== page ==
Example of a Network Model.
The network model is a database model conceived as a flexible way of representing objects and their relationships. Its distinguishing feature is that the schema, viewed as a graph in which object types are nodes and relationship types are arcs, is not restricted to being a hierarchy or lattice.
While the hierarchical database model structures data as a tree of records, with each record having one parent record and many children, the network model allows each record to have multiple parent and child records, forming a generalized graph structure. This property applies at two levels: the schema is a generalized graph of record types connected by relationship types (called "set types" in CODASYL), and the database itself is a generalized graph of record occurrences connected by relationships (CODASYL "sets"). Cycles are permitted at both levels. The chief argument in favour of the network model, in comparison to the hierarchic model, was that it allowed a more natural modeling of relationships between entities. Although the model was widely implemented and used, it failed to become dominant for two main reasons. Firstly, IBM chose to stick to the hierarchical model with semi-network extensions in their established products such as IMS and DL/I. Secondly, it was eventually displaced by the relational model, which offered a higher-level, more declarative interface. Until the early 1980s the performance benefits of the low-level navigational interfaces offered by hierarchical and network databases were persuasive for many large-scale applications, but as hardware became faster, the extra productivity and flexibility of the relational model led to the gradual obsolescence of the network model in corporate enterprise usage.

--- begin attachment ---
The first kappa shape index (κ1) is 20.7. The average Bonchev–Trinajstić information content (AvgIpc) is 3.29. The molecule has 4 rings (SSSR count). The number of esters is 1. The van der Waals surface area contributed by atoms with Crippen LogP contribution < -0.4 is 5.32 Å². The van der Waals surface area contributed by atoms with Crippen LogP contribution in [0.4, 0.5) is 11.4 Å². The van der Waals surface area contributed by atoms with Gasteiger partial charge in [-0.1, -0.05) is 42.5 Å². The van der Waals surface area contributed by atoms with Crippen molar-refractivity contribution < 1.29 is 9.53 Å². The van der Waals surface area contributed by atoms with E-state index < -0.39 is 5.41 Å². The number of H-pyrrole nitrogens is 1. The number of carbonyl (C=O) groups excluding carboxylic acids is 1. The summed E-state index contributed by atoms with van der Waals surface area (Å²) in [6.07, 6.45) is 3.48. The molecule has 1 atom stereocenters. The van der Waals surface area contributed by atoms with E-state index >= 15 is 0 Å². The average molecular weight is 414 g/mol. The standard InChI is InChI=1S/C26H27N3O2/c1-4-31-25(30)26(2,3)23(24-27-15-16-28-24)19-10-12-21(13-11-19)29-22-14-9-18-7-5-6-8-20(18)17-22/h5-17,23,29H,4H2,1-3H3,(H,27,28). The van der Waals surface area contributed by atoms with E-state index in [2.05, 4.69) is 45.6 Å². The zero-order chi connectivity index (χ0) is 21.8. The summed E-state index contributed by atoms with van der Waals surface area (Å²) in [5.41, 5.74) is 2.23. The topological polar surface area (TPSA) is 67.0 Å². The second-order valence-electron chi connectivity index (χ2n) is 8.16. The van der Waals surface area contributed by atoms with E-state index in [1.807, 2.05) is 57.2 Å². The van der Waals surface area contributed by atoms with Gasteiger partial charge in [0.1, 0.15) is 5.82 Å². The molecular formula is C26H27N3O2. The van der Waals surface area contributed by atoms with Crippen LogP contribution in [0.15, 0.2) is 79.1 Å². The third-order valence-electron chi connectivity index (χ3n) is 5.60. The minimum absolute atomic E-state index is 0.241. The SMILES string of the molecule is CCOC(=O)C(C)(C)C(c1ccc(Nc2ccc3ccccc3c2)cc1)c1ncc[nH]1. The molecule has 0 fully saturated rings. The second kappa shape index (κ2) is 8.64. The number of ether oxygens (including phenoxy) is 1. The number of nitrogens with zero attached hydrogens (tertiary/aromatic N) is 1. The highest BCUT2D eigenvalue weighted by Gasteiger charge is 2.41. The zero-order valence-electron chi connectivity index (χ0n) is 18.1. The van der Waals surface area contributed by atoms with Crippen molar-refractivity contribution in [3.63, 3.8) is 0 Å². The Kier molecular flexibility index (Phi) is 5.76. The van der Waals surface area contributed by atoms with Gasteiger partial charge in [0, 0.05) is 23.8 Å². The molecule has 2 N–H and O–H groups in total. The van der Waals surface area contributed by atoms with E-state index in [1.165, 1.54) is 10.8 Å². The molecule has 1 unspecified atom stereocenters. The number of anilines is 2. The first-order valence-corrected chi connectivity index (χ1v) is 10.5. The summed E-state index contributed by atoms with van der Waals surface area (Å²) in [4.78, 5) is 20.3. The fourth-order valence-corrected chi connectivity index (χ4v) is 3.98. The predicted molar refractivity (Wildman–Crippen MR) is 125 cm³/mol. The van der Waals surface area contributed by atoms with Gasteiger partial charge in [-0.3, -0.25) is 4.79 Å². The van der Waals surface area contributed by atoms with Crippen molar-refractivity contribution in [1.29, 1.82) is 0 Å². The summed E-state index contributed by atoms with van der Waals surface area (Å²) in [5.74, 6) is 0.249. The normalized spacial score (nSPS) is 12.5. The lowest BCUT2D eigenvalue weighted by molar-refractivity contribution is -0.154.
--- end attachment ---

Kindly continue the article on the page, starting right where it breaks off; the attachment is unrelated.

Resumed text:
Database systems 
Some well-known database systems that use the network model include:
The network model's original inventor was Charles Bachman, and it was developed into a standard specification published in 1969 by the Conference on Data Systems Languages (CODASYL) Consortium. This was followed by a second publication in 1971, which became the basis for most implementations. Subsequent work continued into the early 1980s, culminating in an ISO specification, but this had little influence on products.
See also 
Further reading 
External links